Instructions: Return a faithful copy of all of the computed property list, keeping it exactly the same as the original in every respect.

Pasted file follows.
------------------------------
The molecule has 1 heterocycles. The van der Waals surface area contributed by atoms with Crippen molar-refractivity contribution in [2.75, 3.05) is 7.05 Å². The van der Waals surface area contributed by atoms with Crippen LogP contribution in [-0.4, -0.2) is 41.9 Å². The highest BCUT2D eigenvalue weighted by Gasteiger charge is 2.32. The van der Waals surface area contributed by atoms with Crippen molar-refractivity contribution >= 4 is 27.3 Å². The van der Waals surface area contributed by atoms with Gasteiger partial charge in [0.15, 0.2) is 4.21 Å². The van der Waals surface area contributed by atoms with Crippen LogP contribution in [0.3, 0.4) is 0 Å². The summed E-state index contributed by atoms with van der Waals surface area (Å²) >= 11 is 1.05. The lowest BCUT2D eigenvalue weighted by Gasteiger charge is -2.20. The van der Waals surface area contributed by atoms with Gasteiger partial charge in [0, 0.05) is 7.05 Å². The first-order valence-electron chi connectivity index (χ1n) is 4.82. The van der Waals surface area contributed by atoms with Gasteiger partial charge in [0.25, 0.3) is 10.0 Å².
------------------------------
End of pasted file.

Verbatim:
The molecule has 1 heterocycles. The van der Waals surface area contributed by atoms with Crippen molar-refractivity contribution in [2.75, 3.05) is 7.05 Å². The van der Waals surface area contributed by atoms with Crippen LogP contribution in [-0.4, -0.2) is 41.9 Å². The highest BCUT2D eigenvalue weighted by Gasteiger charge is 2.32. The van der Waals surface area contributed by atoms with Crippen molar-refractivity contribution >= 4 is 27.3 Å². The van der Waals surface area contributed by atoms with Gasteiger partial charge in [0.15, 0.2) is 4.21 Å². The van der Waals surface area contributed by atoms with Crippen LogP contribution in [0.3, 0.4) is 0 Å². The summed E-state index contributed by atoms with van der Waals surface area (Å²) >= 11 is 1.05. The lowest BCUT2D eigenvalue weighted by Gasteiger charge is -2.20. The van der Waals surface area contributed by atoms with Gasteiger partial charge in [0, 0.05) is 7.05 Å². The first-order valence-electron chi connectivity index (χ1n) is 4.82. The van der Waals surface area contributed by atoms with Gasteiger partial charge in [0.25, 0.3) is 10.0 Å².